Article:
Photo: Criterion Collection

By now, the innovations of Roberto Rossellini’s War Trilogy—1945’s Rome Open City, 1946’s Paisan, and 1948’s Germany Year Zero—have been so thoroughly absorbed by “realist” films of every stripe that it’s hard to appreciate them as innovations at all. Rome Open City is considered a touchstone of Italian neo-realism, but seen today, once-radical choices like shooting on location (mostly), using non-traditional actors (sometimes), and incorporating the unpredictable rhythms of urban life (to an extent) have become de rigueur. (And if it isn’t clear enough from all those parentheticals, Rossellini wasn’t inclined toward aesthetic absolutes. That’s Lars von Trier territory.) So why are these films so powerful today, now that the shock of the new has long since faded?


The answer lies not in the choices themselves, but the impulse that motivated them. Where other filmmakers might have retreated into escapism—witness every director in post-9/11 New York who wasn’t named Spike Lee—Rossellini waited only six months after the city’s liberation in 1944 to set to work on Rome Open City, and he seized the historical moment indelibly, catching the look and the mood of a shaken setting. What resonates most about all three films in the War Trilogy are the ravaged backdrops, which Rossellini shoots with documentary clarity, and a tenor of grief, fear, and displacement that still feels raw. More often than not, the action in the foreground is old-fashioned melodrama, but the images have a natural depth that validates the emotions and makes them seem true.

Exhibit A in how neo-realism didn’t immediately dispose of studio theatricality: Anna Magnani’s performance in Rome Open City is full of such outsized passion and resilience that she became an icon. As a Resistance member’s fiancée, Magnani acts as the key agent in a plot to hide the movement’s most important leaders from the Gestapo. Her martyrdom—she’s shot while chasing frantically after a German truck hauling away her husband-to-be—is one of the all-time classic movie moments, but it happens only halfway through a movie that has many more shocks to come. The second half, with its unremitting scenes of torture and execution, remains a bleak tribute to citizens who lost their lives—and in the final shot, a new generation that wouldn’t forget what it saw.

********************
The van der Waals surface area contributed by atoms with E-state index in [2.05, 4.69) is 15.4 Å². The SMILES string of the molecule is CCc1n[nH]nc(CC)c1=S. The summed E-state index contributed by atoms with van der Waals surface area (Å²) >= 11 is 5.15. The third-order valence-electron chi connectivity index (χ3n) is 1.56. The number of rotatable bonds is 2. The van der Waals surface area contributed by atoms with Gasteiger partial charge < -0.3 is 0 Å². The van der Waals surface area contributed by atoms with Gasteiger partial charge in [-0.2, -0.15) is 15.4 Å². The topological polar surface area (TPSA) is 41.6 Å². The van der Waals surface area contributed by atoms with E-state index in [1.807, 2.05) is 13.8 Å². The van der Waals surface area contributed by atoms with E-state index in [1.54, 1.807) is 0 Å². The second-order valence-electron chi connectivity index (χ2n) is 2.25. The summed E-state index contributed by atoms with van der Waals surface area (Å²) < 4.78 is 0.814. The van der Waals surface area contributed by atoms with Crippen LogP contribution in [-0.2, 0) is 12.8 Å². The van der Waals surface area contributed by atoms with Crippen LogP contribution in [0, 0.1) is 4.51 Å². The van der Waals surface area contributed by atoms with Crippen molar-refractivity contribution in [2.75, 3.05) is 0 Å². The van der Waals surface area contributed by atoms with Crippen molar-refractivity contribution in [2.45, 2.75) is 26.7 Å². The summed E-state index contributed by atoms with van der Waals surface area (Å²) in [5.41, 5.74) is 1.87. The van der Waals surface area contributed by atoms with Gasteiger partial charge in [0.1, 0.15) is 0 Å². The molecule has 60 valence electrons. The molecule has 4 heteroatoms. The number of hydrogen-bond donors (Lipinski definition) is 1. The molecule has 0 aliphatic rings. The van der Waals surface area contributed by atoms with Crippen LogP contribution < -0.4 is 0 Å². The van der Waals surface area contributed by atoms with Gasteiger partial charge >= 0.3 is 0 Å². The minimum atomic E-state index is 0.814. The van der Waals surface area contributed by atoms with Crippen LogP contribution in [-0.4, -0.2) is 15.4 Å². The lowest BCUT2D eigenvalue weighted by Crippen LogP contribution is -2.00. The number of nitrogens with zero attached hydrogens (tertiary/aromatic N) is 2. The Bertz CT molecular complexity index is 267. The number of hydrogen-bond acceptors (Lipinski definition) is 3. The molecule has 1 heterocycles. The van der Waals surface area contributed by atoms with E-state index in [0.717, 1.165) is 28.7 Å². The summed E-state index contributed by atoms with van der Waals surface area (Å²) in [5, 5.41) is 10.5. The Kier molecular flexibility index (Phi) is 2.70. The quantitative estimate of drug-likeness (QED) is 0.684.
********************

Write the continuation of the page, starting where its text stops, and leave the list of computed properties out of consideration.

Rossellini broadened his ambitions considerably with his follow-up, Paisan, which turns back the clock to follow the Allied campaign through Italy from the south. Divided into six segments, each creeping further north on the map, the film takes the documentary style a step further by opening all of them with a newsreel account of the Allies’ advancement. It’s a quick, easy way for Rossellini to establish the location and context before delving into the human drama, which often has the quality of potent one-act plays. Paisan’s overriding theme is communication, both the tragedies that occur when it breaks down (as when an Italian girl who risks her life to guide soldiers around landmines gets blamed for killing a G.I. she tried to save) and the connections possible when people from different cultures understand each other (as when a G.I. follows a young shoe thief into the shantytown he calls home). Several segments take the form of war adventures, too, but Rossellini’s camera persists on catching unforgettable horrors, like the bodies of dead partisans set adrift on the Po River.

Though less heralded than its companions, Germany Year Zero deserves equal recognition for empathizing with ordinary Germans in the days after fascism’s fall and capturing the ruins of a bombed-out Berlin before reconstruction. For a tight 73 minutes, Rossellini looks at the city through the eyes of Edmund Meschke, a 12-year-old boy who escapes various family crises only to find other perils on the streets, including the thriving black-market scene, a pack of like-aged scam artists, and a venal Nazi sympathizer who manipulates him into a terrible act. In spite of subplots aplenty, the best scenes in Germany Year Zero cast Meschke as a poignant tour guide through the rubble-filled streets and building frames, an innocent forced to grow up so fast that in the end, he can’t do it. In the aftermath of war, there’s simply too much tragedy to bear.


Key features: Even by Criterion standards, there’s an embarrassment of riches in the set, starting with a 44-page booklet featuring a thorough (albeit sometimes enervating and academic) overview of the trilogy by James Quandt, and individual essays on all three films by various critics and scholars. Each disc includes a video introduction by Rossellini and interview segments with Rossellini expert Adriano Aprà, just for starters, as well as countless hours of interviews, new and vintage documentaries, a commentary track on Rome Open City, and much more. All that’s missing is the blooper reel.